Indexed on: 19 Sep '15Published on: 19 Sep '15Published in: Current opinion in psychiatry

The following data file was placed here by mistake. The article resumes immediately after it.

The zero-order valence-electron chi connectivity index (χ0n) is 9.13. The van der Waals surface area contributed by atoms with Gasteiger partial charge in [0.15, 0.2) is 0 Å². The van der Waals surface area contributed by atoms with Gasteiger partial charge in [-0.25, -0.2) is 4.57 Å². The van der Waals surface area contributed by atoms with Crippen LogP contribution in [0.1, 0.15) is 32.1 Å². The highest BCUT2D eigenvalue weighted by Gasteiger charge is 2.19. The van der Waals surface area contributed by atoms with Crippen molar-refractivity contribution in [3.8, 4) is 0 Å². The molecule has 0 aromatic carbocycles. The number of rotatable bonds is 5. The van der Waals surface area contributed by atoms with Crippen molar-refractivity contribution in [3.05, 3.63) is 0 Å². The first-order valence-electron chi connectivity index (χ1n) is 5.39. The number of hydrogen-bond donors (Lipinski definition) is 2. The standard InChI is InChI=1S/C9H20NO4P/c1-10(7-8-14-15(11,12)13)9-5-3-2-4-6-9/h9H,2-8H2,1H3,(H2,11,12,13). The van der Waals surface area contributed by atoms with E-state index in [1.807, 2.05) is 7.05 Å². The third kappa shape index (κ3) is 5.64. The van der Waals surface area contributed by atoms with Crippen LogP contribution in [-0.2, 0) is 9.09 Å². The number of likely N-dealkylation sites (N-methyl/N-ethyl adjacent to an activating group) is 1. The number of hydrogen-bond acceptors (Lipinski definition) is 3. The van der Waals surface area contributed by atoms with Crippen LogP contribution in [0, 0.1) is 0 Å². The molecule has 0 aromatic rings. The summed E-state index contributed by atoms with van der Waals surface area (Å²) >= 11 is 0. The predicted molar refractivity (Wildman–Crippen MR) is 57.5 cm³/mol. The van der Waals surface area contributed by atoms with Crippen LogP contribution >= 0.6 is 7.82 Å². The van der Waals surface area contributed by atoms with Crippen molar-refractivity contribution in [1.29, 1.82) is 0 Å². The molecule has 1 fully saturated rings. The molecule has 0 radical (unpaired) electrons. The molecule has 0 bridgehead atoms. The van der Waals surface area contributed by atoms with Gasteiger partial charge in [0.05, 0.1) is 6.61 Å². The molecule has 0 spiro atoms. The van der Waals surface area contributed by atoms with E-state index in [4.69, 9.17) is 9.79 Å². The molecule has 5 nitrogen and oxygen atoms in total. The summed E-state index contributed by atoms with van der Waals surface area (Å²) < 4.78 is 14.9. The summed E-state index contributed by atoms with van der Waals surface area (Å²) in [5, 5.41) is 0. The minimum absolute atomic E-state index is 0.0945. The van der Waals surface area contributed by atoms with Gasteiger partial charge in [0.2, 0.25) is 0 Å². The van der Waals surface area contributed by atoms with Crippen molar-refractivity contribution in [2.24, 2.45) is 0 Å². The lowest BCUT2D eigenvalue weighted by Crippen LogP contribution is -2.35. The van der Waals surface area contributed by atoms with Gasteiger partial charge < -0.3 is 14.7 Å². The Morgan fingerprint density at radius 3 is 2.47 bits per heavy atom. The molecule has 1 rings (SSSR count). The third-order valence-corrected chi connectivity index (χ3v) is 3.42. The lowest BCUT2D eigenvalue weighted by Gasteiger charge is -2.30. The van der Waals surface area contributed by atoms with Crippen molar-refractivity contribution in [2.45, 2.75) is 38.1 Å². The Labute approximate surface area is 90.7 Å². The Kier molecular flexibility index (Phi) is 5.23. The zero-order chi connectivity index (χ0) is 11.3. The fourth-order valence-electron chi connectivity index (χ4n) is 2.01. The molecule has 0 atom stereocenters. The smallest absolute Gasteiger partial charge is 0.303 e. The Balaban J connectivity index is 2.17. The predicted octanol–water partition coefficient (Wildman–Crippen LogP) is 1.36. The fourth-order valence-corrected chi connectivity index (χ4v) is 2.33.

The concept of paraphilia still carries an 'unwanted burden' of sexual norms because the pathologization of some sexual practices as paraphilic disorders is still based on the assumption that normal sexuality should be genitally organized with the aim of reproduction. The aim of this review is to give an impression of the ongoing discussion about the changes introduced with the Diagnostic and Statistical Manual of Mental Disorders, Fifth Edition (DSM-5) and the results of recent research in this area.The release of DSM-5 in the spring of 2013 introduced a distinction between paraphilias and paraphilic disorders, implying a destigmatization of consenting adults engaging in unusual sexual behaviour. According to DSM-5 diagnostic criteria, paedophilic disorder is the only paraphilic disorder without an 'in remission' and an 'in a controlled environment' specifier. Today, antiandrogen treatment is offered to sex offenders in many countries as an additional treatment strategy alongside psychotherapy.The introduction of DSM-5 offers the possibility to distinguish between paraphilia and paraphilic disorders. The aetiology of paraphilias is still unknown. Paraphilias are much more common in men than in women, but the reasons for this difference remain unknown. So far there is no clear consent on the best therapeutic approach for a paraphilic disorder.